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Bob0208

A general P&O question

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We had a Royal Caribbean cruise to the northern parts of Norway cancelled.  They are not offering a similar itinerary next year.  Found P&O with a similar route next year.  Have no familiarity with this line, but as I read posts on other topics that they have declined.  I’d appreciate examples so I know what’s going on with them and should I consider them.

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I can't help you with to regards to the decline that many long standing cruisers speak of as our first cruise was only in 2016. However I can tell you that we had a great time on each one we have been on. I would say as long as you don't try to compare them to RCI, that you should have a great holiday. 

 

As far as I am aware (never been on one) and I could be wrong in this, but my impression is that the RCI ships are more of a theme park related cruise, all action. I'm not pulling that to bit's it's just not what we want from a cruise at this time. P&O ships don't have slides, flo riders, ice rinks etc on them. I don't know if RCI have parades down the mall, but P&O don't.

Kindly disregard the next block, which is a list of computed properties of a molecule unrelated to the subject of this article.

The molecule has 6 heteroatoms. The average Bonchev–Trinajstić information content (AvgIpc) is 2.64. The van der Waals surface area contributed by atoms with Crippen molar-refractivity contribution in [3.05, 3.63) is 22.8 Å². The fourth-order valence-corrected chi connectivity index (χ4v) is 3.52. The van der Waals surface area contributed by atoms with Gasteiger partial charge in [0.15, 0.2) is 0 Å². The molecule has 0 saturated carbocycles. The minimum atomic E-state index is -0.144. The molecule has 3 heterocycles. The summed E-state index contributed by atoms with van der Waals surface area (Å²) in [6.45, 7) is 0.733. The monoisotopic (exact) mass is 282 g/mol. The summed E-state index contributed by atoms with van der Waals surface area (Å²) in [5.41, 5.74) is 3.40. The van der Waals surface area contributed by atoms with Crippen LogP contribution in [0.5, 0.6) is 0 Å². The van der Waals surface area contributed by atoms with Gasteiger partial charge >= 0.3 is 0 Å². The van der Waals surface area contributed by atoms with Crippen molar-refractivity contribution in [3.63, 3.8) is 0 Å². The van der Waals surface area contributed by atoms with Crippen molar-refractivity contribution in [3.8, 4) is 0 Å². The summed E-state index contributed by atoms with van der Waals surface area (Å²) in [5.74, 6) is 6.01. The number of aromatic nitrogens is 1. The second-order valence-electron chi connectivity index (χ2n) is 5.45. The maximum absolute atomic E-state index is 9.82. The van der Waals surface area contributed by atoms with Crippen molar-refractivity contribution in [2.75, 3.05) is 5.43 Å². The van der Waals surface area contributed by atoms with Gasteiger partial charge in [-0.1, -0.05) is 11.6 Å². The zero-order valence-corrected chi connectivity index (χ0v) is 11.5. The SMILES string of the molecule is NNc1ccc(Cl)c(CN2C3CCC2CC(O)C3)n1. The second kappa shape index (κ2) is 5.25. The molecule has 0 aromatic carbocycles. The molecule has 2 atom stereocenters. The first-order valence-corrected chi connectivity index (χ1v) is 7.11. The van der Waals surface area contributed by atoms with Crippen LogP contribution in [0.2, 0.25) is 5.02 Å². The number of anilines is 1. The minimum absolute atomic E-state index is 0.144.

A lot of the long standing cruisers prefer to use the mdr and speciality restaurants saying it's more refined. We have used both the mdr and the buffet, but I find a 3 course meal on a night is too much for me. With regards to the buffet, as long as you don't use them at peak times they are fine. Early morning is best for breakfast and if we use it on a night go around 8.30. We have found it to be quiet then, with lots of empty seats. 

 

Personally, I think that if you went on one, with the expectation that it will be different to  your previous cruises, I'm sure you will enjoy it. Others especially Graham and Pete will probably be able to help you out better than me. 

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It all depends on what you want from a cruise,  I've been on both Royal Caribbean & P&O and they are different experiences but both enjoyable in their own right.   P&O I tend to go for when I want to relax and unwind as it's more sedate with less hustle & bustle. 

 

Royal Caribbean cruises I went on were a lot livelier with more activities to join in with etc & seem busier with a lot of activity centred around the promenade which.